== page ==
Over the weekend, 12 bus drivers scooped up a $75.6 million EuroMillions lottery jackpot, the Telegraph reports.
After spending much of their lives driving buses to make ends meet, these bus drivers from Corby -- a quiet town in Northamptonshire, England -- are going to be swapping their uniforms for nice cars, comfortable homes and jet-setting trips around the world.
"It doesn't happen to people like us. It didn't seem right," a shocked John Noakes -- one of the bus drivers who is due to take home $4.9 million -- told the Northamptonshire Chronicle. "It's surreal, it really is."
Ready to start a new life, Noakes told BBC News that he -- along with the the other winners -- would soon be leaving the bus driving business.
"Don't get me wrong, I love my job... but I can't go driving a bus around when I've got an Aston Martin and I want to go to the race track," Noakes, who was nominated for the national 'Bus Driver Of The Year' award in 2011, joked.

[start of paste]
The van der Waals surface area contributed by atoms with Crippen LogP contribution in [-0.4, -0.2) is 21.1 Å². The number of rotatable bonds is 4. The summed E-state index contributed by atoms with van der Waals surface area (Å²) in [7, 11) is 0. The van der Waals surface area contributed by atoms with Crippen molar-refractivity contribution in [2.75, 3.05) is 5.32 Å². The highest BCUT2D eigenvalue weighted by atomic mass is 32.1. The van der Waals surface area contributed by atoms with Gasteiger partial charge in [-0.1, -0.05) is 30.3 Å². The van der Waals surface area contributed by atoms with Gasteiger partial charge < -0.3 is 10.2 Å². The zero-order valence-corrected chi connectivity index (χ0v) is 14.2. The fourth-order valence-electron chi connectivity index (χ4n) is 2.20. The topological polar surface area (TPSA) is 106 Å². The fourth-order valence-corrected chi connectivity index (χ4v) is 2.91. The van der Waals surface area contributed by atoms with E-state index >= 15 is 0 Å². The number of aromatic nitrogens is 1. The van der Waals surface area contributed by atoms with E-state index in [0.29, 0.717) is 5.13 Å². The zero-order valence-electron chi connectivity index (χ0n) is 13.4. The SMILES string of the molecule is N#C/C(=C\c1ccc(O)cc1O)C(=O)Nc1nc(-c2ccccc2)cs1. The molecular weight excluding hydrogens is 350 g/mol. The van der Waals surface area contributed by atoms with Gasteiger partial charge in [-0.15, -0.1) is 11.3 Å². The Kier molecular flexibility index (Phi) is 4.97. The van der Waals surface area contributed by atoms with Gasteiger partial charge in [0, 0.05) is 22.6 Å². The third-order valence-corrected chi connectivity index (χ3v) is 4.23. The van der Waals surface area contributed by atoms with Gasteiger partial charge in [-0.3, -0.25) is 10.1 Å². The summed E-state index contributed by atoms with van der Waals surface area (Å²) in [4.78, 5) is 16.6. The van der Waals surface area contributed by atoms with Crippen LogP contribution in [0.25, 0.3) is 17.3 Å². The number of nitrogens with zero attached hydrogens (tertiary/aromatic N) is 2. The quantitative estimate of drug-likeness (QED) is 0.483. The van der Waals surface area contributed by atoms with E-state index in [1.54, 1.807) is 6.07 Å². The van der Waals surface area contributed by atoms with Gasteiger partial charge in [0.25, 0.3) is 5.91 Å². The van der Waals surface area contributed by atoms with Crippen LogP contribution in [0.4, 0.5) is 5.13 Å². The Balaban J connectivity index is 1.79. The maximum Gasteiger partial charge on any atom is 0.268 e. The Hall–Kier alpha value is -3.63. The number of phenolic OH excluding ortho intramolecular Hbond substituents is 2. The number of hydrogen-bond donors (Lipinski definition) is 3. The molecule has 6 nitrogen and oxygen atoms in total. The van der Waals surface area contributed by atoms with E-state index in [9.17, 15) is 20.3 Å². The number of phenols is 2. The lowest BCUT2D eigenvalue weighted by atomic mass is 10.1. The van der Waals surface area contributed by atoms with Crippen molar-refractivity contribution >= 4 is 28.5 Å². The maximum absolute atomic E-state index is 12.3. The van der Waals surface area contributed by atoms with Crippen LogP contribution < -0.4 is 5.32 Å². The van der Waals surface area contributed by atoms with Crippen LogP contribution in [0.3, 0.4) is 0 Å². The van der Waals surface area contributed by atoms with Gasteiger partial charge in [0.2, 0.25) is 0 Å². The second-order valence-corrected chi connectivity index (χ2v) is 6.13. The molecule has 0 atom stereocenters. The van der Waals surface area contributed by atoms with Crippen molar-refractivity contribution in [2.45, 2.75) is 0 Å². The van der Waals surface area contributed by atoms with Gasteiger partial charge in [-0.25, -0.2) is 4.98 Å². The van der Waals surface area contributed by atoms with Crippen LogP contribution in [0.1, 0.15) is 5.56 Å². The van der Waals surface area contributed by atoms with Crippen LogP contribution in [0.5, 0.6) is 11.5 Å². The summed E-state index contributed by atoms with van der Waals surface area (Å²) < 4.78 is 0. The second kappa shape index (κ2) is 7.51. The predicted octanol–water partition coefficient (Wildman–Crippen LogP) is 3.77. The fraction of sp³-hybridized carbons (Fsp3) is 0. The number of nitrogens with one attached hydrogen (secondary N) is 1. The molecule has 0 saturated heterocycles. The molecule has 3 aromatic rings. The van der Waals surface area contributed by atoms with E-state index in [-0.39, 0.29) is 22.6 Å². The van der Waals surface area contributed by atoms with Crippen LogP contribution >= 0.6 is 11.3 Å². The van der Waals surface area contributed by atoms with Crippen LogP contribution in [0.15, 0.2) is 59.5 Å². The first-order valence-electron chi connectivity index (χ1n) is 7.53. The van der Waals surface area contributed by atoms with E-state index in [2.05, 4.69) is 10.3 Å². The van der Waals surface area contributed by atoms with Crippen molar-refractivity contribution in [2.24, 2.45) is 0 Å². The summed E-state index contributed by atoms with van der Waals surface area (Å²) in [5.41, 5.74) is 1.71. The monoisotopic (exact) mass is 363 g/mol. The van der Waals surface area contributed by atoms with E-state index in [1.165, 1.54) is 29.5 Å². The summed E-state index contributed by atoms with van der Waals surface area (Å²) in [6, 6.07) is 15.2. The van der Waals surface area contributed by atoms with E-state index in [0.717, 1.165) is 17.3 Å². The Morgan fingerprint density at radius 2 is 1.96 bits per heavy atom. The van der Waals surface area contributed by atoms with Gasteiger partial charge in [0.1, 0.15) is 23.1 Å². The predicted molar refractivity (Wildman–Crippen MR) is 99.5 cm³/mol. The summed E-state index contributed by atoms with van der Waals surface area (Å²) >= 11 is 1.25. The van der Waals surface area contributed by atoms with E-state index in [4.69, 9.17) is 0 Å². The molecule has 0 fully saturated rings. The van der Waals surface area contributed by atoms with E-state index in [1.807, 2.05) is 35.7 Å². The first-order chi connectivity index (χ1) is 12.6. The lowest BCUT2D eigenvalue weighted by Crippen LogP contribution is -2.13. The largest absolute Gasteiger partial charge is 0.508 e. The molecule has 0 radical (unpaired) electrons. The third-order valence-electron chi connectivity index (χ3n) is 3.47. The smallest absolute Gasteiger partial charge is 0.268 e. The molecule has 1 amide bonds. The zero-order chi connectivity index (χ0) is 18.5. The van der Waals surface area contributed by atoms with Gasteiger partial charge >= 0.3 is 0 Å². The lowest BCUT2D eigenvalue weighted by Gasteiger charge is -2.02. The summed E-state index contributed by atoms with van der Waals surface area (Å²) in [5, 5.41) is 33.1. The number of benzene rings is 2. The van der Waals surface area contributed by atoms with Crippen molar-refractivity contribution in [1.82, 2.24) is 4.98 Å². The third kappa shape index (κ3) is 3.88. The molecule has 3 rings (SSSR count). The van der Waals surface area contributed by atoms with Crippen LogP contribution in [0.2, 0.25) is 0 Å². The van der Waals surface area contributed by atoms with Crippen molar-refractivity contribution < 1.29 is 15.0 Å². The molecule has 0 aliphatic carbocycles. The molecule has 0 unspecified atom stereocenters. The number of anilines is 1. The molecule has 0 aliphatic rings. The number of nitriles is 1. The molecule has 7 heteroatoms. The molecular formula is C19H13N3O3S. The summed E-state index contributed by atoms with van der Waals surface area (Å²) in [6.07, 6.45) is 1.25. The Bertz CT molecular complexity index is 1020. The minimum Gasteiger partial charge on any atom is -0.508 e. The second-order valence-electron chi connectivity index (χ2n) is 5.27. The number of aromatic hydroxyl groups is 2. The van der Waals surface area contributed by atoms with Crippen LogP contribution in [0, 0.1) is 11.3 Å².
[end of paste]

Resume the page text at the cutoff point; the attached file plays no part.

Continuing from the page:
Ally Spencer, one winner who has been a bus driver for almost two decades, concurred.
"This would have been my 20th year and I have loved it. But I won't be stepping on a bus again," he told the Sun.
The 57-year-old grandfather, who currently lives in a small two-bedroom apartment with his wife Yvonne, 62, said that he is going to buy a new home for his family and hopes to soon take a vacation in Jamaica.
Other than that, his desires are simple.
"I don't want a Ferrari," Spencer said, "I'll get a good climbing frame to put in the garden of our new place for the grandkids to play on."
The win has caused some added stress for John Drew, local manager of Stagecoach -- the bus company that the 12 men worked for -- as he has had to look for new drivers, the Guardian reports.
But, despite the extra work, Drew noted that it was a "happy issue" to deal with.
"The 12 guys in question that won, well, I'm... ecstatic for each and every one of them and wish them luck with their good fortune," he said.
For Noakes, 49, this good fortune could not have come at a better time. Due to budget constraints, Noakes said that his work hours with Stagecoach were soon due to be cut -- a prospect that had left him "really worried" about his financial security.
As for winner Charles Connor, 40, the windfall has allowed him to plan for his children's future.
"Money has never been a big thing for me, and I won't let it become one," he told the Sun. "I'll be able to send the kids to college, show them parts of the world I wanted to see but never could."